Inboxes of all kinds can easily grow out of control without much effort. Recently, I admitted to myself I had entirely too many, and processing each one had become a time-consuming hassle. I’d forget to look in one or the other and miss something important. Now, I’ve pared them down to a few essential inboxes. Here’s what I’m using for inboxes, as well as a few tips on effective inbox management and decisions to consider when setting up inboxes of your own.
What’s an “inbox?”
An inbox is a productivity middle man that sit between your receipt of stuff — email, phone calls, crumpled papers at the bottom of a school backpack — and your neatly organized to-do list. It’s anything you might use to capture all your stuff that needs to be processed.
I define stuff per David Allen’s definition: stuff is anything that isn’t where it should be. Tickets for the play you intend to see over the weekend, the water bill, a permission slip from your child’s school. All of this stuff must be processed (figure out what it is and what must be done, if anything).
Inboxes I use
- Notebook and pen. I’ve got a notebook and a pen with me at all times. It’s my favorite way to capture ideas that pop into my head (“I must remember to schedule an oil change for the van”) as well as things that come up in conversations. I love my notebook for several reasons. First, it never goes down or has a dead battery. It never crashes or loses data. My notebook never needs an update and every pen I own is compatible with it. Water won’t kill it (I fished one out of the Delaware river that I’m still using). Plus, they’re cheap and easy to recycle.
I use a Fisher Space Pen because it’s light, durable, small and can write in any position, for those times you have to prop your paper up against a wall to get a flat surface. Ordinary pens would succumb to gravity and stop working in this situation. Not the Fisher.
As for notebooks, anything small enough to fit in your pocket will do. I’m partial to Field Notes Brand because they’re durable and fairly inexpensive.
- Email inboxes. I’ve written about email before, so I won’t go into great detail in this post. But, I will say this: don’t go silly with rules, folders, colors, tagging and so on. I have two folders (Review and VIP) and a few rules — most of which kill spam. The goal is efficiency. Create just what you need to process your email stuff effectively, and nothing else.
- Physical inbox. Visit any office supply store in your town and pick up a tray or two. I have a cheap-o faux leather box from Staples. I use it most often with index cards.
I keep a stack of plain, 3×5 index cards on my desk. When some stuff shows up, I write it down on an index card, throw it into the inbox and resume what I was doing. The interruption is minimal and my brain trusts that I’ll give the info on that card the attention it deserves later in the day, so I can continue to focus on the task at hand.
Here are a few ideas for even more effective inbox management.
- Don’t share an inbox with your spouse … or your housemate, roommate, or whomever you live with if you live with someone. My wife and I made this change a few years ago and it’s benefited our productivity and our marriage. We have our own conflicting ways of dealing with stuff, and the differences led to tension. Plus, my stuff no longer gets lost among hers and vice-versa.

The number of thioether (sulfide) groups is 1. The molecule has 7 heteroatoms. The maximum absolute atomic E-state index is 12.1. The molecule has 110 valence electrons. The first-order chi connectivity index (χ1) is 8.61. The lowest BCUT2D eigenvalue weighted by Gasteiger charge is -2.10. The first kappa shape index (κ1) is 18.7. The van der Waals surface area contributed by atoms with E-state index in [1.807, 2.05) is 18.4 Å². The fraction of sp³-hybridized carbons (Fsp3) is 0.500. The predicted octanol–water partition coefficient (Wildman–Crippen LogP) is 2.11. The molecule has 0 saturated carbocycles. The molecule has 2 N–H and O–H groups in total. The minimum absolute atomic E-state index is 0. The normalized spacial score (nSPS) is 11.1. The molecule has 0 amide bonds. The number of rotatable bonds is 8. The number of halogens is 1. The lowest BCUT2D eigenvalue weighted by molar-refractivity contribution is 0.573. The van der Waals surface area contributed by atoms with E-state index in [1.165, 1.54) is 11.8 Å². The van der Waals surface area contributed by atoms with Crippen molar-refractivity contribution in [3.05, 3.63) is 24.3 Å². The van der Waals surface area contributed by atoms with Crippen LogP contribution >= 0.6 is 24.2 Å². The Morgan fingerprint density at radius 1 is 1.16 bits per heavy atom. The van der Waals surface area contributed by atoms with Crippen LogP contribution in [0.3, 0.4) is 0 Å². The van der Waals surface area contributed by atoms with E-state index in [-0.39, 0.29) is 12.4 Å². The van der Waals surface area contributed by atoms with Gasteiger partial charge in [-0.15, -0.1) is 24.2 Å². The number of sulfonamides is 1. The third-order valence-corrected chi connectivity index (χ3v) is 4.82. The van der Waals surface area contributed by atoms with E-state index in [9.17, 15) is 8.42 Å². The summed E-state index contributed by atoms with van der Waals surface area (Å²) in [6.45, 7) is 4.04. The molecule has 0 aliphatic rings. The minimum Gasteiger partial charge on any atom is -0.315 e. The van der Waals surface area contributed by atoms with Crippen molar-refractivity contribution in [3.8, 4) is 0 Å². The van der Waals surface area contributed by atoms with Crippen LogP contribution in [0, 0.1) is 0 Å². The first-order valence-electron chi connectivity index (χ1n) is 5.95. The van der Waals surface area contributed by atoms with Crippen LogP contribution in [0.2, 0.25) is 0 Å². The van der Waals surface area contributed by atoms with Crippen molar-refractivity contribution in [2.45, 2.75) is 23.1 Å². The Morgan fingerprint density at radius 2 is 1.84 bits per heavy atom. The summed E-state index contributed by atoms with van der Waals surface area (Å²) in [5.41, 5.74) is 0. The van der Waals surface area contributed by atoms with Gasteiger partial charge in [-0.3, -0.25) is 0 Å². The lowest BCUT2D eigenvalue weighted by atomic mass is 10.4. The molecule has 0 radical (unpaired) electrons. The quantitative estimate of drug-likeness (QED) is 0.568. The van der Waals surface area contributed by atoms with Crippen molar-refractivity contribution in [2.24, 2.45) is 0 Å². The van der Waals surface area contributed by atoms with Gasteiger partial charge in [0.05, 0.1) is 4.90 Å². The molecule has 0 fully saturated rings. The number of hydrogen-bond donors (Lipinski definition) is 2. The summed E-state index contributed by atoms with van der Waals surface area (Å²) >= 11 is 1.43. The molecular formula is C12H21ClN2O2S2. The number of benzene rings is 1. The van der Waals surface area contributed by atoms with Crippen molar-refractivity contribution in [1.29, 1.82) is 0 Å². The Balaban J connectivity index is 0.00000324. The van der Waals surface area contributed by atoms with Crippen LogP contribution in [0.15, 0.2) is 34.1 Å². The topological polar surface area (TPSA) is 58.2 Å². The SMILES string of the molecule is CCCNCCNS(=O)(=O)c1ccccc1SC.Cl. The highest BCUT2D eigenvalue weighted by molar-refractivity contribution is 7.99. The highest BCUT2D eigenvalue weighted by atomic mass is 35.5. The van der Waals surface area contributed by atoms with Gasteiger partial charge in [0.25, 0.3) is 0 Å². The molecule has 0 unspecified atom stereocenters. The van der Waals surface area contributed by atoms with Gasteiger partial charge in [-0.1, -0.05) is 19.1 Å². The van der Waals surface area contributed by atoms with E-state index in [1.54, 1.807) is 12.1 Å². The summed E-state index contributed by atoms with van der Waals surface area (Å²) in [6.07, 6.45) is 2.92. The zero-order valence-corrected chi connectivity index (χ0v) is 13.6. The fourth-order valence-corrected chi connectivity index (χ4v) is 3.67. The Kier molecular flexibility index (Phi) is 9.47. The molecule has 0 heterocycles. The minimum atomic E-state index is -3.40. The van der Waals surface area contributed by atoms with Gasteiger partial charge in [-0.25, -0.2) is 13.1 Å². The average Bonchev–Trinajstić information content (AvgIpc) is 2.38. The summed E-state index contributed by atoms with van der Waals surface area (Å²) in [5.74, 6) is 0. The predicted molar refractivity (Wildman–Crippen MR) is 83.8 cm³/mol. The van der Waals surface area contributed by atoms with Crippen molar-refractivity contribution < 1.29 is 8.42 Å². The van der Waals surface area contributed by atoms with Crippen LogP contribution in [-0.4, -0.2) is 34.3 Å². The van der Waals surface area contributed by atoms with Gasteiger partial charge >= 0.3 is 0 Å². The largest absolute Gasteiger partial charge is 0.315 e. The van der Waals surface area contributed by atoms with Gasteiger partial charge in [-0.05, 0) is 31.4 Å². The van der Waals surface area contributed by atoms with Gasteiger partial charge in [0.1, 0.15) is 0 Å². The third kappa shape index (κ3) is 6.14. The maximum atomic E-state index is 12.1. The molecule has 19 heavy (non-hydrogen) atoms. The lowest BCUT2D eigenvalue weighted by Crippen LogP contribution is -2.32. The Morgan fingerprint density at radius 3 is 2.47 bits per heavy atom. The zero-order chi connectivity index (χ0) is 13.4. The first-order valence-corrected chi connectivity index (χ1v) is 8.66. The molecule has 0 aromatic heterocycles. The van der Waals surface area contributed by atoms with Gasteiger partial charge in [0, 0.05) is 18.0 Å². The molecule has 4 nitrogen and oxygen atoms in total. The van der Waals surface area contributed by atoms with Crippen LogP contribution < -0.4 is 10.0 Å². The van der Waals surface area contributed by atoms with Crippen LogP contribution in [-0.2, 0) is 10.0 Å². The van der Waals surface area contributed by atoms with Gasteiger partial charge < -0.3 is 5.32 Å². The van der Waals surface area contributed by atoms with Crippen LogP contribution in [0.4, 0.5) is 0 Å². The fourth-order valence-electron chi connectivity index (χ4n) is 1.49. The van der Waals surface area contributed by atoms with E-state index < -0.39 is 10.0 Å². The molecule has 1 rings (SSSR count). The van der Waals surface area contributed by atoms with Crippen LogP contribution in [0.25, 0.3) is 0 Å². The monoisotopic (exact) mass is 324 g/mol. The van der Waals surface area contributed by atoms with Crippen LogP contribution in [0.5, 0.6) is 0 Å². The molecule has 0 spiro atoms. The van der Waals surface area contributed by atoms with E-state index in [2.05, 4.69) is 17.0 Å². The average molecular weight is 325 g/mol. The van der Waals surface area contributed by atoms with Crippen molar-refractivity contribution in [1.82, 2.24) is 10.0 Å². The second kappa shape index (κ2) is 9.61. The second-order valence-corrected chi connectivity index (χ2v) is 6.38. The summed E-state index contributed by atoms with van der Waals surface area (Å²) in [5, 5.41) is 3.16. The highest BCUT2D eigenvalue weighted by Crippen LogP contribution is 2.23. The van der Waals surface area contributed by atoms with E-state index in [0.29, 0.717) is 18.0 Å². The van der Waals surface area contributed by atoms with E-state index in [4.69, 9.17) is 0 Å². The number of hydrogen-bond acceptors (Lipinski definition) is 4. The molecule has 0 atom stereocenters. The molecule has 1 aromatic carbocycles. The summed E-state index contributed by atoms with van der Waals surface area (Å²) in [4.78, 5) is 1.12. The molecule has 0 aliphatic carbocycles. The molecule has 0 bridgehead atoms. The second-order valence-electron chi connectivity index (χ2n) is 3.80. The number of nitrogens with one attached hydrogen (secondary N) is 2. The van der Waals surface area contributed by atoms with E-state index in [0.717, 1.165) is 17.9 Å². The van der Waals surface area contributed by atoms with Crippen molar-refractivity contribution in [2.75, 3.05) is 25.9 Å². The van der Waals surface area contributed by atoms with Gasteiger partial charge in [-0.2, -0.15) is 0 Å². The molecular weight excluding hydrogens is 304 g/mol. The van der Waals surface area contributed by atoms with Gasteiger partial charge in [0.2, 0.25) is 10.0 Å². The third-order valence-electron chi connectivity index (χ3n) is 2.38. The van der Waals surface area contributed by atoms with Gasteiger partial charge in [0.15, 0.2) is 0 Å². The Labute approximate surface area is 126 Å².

- Designate a time to process your inboxes. I like to do this at the end of the day. I know that my energy level will be low, and the act of flipping through index cards, email messages and notebook scribblings isn’t very taxing. I’m not completing tasks at this point, just reviewing the day’s crop of stuff and deciding what must be done about it.
- Buy tools you enjoy using. If you have a new toy, you’re likely to play with it. Honestly, I use Field Notes Brand notebooks because I like the look of them. They’re cute and harken back to the old-time agricultural notebooks that farmers used to keep tabs on their crops, livestock, etc. I like that about them, and therefore, I want to use them. Find an inbox tray you like. Identify a favorite pen. Heck, I even occasionally splurge on fancy-pants index cards when I’m feeling flush.
- Ditch the guilt! No one gets clean and clear every day. It’s perfectly okay to go to bed before you’ve placed every little item into a project or list, just try not to make it an every day habit.
A Few Decisions To Make
There are a few things to consider when creating inboxes. First, will you separate professional vs. personal stuff? I’m more than happy to let a note from my kid’s school mingle with to-do’s for work. If that bothers you, consider a way to keep them separate.
It’s also important to consider if you should go electronic. Apps, computers, and mobile devices are appealing and fun, but not always the best solution if you don’t consistently use them. Often a low-tech solution like pen and paper is just the ticket. Also, getting stuff off an electronic inbox can sometimes be a hassle.
I hope this helps. Remember to use as few inboxes as you can, but as many as you need. You’ll process more quickly and miss less.